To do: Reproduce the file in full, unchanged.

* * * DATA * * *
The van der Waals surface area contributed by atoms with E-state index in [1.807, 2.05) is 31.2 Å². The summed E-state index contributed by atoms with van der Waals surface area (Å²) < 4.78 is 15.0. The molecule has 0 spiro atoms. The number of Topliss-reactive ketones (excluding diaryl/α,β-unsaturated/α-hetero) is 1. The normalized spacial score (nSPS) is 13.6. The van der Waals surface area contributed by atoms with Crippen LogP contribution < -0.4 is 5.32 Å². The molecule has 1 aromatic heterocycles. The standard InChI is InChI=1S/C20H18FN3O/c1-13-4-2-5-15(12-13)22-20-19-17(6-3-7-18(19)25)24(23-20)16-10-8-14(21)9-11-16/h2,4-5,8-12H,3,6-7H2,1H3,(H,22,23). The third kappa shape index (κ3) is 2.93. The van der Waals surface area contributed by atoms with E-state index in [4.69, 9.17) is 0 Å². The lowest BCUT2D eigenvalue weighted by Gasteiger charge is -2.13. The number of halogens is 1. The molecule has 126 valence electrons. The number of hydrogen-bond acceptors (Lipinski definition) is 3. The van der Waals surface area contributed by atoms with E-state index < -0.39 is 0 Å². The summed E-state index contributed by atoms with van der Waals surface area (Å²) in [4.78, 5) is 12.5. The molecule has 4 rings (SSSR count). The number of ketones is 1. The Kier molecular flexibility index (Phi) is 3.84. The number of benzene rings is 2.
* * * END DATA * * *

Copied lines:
The van der Waals surface area contributed by atoms with E-state index in [1.807, 2.05) is 31.2 Å². The summed E-state index contributed by atoms with van der Waals surface area (Å²) < 4.78 is 15.0. The molecule has 0 spiro atoms. The number of Topliss-reactive ketones (excluding diaryl/α,β-unsaturated/α-hetero) is 1. The normalized spacial score (nSPS) is 13.6. The van der Waals surface area contributed by atoms with Crippen LogP contribution < -0.4 is 5.32 Å². The molecule has 1 aromatic heterocycles. The standard InChI is InChI=1S/C20H18FN3O/c1-13-4-2-5-15(12-13)22-20-19-17(6-3-7-18(19)25)24(23-20)16-10-8-14(21)9-11-16/h2,4-5,8-12H,3,6-7H2,1H3,(H,22,23). The third kappa shape index (κ3) is 2.93. The van der Waals surface area contributed by atoms with E-state index in [4.69, 9.17) is 0 Å². The lowest BCUT2D eigenvalue weighted by Gasteiger charge is -2.13. The number of halogens is 1. The molecule has 126 valence electrons. The number of hydrogen-bond acceptors (Lipinski definition) is 3. The van der Waals surface area contributed by atoms with E-state index < -0.39 is 0 Å². The summed E-state index contributed by atoms with van der Waals surface area (Å²) in [4.78, 5) is 12.5. The molecule has 4 rings (SSSR count). The number of ketones is 1. The Kier molecular flexibility index (Phi) is 3.84. The number of benzene rings is 2.